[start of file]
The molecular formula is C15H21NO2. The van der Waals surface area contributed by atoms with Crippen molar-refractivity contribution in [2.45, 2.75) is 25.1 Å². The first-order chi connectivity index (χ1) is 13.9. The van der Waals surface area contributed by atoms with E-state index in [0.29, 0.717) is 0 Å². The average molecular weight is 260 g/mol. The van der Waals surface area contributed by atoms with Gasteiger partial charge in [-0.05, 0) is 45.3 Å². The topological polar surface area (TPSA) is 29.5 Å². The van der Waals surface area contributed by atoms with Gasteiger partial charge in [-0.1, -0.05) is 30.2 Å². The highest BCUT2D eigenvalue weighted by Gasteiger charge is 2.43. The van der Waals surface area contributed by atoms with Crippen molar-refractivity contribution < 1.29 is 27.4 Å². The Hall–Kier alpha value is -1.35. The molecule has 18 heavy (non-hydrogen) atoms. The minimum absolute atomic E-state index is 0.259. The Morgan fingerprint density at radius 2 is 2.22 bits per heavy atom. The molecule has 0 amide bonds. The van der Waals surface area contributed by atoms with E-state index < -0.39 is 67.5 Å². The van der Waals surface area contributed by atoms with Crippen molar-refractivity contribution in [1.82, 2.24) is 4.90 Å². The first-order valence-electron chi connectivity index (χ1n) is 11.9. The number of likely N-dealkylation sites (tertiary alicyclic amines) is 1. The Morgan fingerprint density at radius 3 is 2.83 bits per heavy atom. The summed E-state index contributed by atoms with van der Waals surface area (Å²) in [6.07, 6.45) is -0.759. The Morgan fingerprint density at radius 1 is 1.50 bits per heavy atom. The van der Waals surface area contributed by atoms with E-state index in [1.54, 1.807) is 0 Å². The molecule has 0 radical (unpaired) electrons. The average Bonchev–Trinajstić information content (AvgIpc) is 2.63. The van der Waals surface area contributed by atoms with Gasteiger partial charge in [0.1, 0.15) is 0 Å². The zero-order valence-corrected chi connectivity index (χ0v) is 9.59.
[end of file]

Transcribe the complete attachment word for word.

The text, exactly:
The molecular formula is C15H21NO2. The van der Waals surface area contributed by atoms with Crippen molar-refractivity contribution in [2.45, 2.75) is 25.1 Å². The first-order chi connectivity index (χ1) is 13.9. The van der Waals surface area contributed by atoms with E-state index in [0.29, 0.717) is 0 Å². The average molecular weight is 260 g/mol. The van der Waals surface area contributed by atoms with Gasteiger partial charge in [-0.05, 0) is 45.3 Å². The topological polar surface area (TPSA) is 29.5 Å². The van der Waals surface area contributed by atoms with Gasteiger partial charge in [-0.1, -0.05) is 30.2 Å². The highest BCUT2D eigenvalue weighted by Gasteiger charge is 2.43. The van der Waals surface area contributed by atoms with Crippen molar-refractivity contribution < 1.29 is 27.4 Å². The Hall–Kier alpha value is -1.35. The molecule has 18 heavy (non-hydrogen) atoms. The minimum absolute atomic E-state index is 0.259. The Morgan fingerprint density at radius 2 is 2.22 bits per heavy atom. The molecule has 0 amide bonds. The van der Waals surface area contributed by atoms with E-state index < -0.39 is 67.5 Å². The van der Waals surface area contributed by atoms with Crippen molar-refractivity contribution in [1.82, 2.24) is 4.90 Å². The first-order valence-electron chi connectivity index (χ1n) is 11.9. The number of likely N-dealkylation sites (tertiary alicyclic amines) is 1. The Morgan fingerprint density at radius 3 is 2.83 bits per heavy atom. The summed E-state index contributed by atoms with van der Waals surface area (Å²) in [6.07, 6.45) is -0.759. The Morgan fingerprint density at radius 1 is 1.50 bits per heavy atom. The van der Waals surface area contributed by atoms with E-state index in [1.54, 1.807) is 0 Å². The molecule has 0 radical (unpaired) electrons. The average Bonchev–Trinajstić information content (AvgIpc) is 2.63. The van der Waals surface area contributed by atoms with Gasteiger partial charge in [0.1, 0.15) is 0 Å². The zero-order valence-corrected chi connectivity index (χ0v) is 9.59.